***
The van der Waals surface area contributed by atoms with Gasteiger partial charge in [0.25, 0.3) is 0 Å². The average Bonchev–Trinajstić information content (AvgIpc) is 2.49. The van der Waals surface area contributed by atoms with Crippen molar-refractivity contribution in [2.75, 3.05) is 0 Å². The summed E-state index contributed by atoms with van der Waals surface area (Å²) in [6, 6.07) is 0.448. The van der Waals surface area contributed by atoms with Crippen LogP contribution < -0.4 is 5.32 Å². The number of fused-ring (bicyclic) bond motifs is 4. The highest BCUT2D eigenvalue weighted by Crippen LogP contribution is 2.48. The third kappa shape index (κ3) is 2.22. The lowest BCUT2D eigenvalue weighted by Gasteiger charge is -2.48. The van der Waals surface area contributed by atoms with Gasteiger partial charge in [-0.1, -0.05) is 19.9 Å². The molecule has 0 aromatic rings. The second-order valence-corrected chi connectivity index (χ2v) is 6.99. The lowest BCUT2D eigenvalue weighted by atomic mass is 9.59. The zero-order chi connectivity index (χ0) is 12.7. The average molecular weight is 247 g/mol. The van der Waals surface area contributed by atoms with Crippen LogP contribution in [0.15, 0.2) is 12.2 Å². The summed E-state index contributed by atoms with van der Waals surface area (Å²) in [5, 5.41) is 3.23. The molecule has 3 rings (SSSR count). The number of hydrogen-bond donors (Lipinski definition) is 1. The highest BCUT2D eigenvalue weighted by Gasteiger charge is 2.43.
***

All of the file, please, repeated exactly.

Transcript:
The van der Waals surface area contributed by atoms with Gasteiger partial charge in [0.25, 0.3) is 0 Å². The average Bonchev–Trinajstić information content (AvgIpc) is 2.49. The van der Waals surface area contributed by atoms with Crippen molar-refractivity contribution in [2.75, 3.05) is 0 Å². The summed E-state index contributed by atoms with van der Waals surface area (Å²) in [6, 6.07) is 0.448. The van der Waals surface area contributed by atoms with Crippen LogP contribution < -0.4 is 5.32 Å². The number of fused-ring (bicyclic) bond motifs is 4. The highest BCUT2D eigenvalue weighted by Crippen LogP contribution is 2.48. The third kappa shape index (κ3) is 2.22. The lowest BCUT2D eigenvalue weighted by Gasteiger charge is -2.48. The van der Waals surface area contributed by atoms with Gasteiger partial charge in [-0.1, -0.05) is 19.9 Å². The molecule has 0 aromatic rings. The second-order valence-corrected chi connectivity index (χ2v) is 6.99. The lowest BCUT2D eigenvalue weighted by atomic mass is 9.59. The zero-order chi connectivity index (χ0) is 12.7. The average molecular weight is 247 g/mol. The van der Waals surface area contributed by atoms with Crippen LogP contribution in [0.15, 0.2) is 12.2 Å². The summed E-state index contributed by atoms with van der Waals surface area (Å²) in [5, 5.41) is 3.23. The molecule has 3 rings (SSSR count). The number of hydrogen-bond donors (Lipinski definition) is 1. The highest BCUT2D eigenvalue weighted by Gasteiger charge is 2.43.